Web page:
Ignores your wishes
Rodgers suggests asking yourself is your adviser doing the job he was hired to do. If you wanted a financial plan or a savings strategy but the adviser is plying you with stock tips, then it's time to re-evaluate the relationship. "Think of it as a cultural fit," she suggests.

Doesn't change with the times
Your portfolio and exposure to risk should reflect changes in your life as you age, have children, buy a house and work toward retirement. Does your adviser change with the times? If you have the same portfolio you did 25 years ago, then it might be time to revisit your investments to make sure that they are still relevant to your objectives.

Becomes invisible
Goldin says if your adviser is "too busy to speak to you, doesn't return calls and doesn't have any regular meetings, or doesn't take kindly to your investing decisions," those are red flags that the relationship has gone off the rails.

Also, if the adviser is pawning you off to his assistant or junior in the firm, it's a sign that she is "looking for bigger fish" and doesn't value your business, so you should leave.

At a minimum, your adviser should speak with you a couple of times a year, but once a quarter would be better. There should also be an annual review where you sit down with your adviser and review your portfolio's performance and update the adviser on any new developments in your financial objectives so she can modify your investing plan.

Thinks diversification is for sissies
Rodgers says you should examine your portfolio closely to see if it's actually diversified or if you simply own seven banking stocks. Portfolio theory suggests at least 20 to 50 stocks are needed to ensure proper diversification and the investments need to be companies in different sectors of the economy and in different geographical regions.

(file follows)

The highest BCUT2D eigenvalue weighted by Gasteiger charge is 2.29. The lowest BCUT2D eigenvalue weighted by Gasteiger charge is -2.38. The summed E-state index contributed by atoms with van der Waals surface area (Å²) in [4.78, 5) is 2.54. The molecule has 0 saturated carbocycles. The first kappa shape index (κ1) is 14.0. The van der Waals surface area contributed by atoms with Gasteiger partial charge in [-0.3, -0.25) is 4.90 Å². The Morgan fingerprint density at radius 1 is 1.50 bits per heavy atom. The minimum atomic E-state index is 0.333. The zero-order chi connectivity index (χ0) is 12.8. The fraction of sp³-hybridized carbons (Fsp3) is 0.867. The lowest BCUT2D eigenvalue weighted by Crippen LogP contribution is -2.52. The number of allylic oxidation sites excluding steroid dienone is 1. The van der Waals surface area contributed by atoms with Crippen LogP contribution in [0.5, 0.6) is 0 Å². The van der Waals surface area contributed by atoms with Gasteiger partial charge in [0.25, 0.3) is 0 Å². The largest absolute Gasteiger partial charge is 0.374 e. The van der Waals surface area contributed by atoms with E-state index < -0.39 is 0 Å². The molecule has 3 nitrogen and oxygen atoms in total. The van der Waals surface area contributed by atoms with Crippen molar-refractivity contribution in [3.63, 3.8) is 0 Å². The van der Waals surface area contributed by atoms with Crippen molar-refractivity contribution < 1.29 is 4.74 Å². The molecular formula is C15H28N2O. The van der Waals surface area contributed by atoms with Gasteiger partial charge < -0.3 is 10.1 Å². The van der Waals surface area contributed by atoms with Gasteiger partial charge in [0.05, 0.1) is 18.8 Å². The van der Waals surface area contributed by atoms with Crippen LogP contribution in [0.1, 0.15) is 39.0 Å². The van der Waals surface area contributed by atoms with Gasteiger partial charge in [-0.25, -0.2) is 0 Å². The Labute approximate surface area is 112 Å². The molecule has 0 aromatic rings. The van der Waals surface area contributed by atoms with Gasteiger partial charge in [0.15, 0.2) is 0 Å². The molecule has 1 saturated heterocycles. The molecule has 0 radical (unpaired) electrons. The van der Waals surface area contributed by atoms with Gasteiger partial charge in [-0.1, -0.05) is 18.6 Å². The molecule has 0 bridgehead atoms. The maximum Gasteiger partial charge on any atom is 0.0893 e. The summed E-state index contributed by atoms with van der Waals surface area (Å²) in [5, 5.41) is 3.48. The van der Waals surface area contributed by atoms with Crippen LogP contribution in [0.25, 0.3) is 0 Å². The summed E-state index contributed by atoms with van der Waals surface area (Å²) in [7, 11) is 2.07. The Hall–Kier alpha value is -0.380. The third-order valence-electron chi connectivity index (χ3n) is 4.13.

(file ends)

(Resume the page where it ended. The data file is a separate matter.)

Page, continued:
She adds that if you own seven Canadian equity mutual funds, you are over diversified. With funds, she says, you should ask your adviser to show you the similarity between them. If they hold the same companies, you aren't gaining anything. They should be diverse in management style (growth or value), investing style (small cap or large cap) and geography.

Don't just take your adviser's word, either -- use your annual review to "ask for statistical proof of what the adviser is telling you."

Bailing out
If, after considering the above, you are dissatisfied, then by all means, it's time to fire your adviser. However, that's not an easy task, says Goldin. "You're left high and dry and feel abandoned and don't know who to trust."

Before telling the adviser you are leaving, have a backup plan in place. Shop around for another adviser and make sure you are comfortable with that person and she is willing to take on your business before breaking the bad news to your current adviser. Otherwise, your investments could languish unattended.

The new firm can help facilitate the changeover and the forms you need to file to transfer RRPS and nonregistered accounts.

Jim Middlemiss is a freelance writer and lawyer based in Toronto. He's a frequent contributor to the National Post, Investment Executive and The Lawyers Weekly.

 
-- Posted: May 8, 2006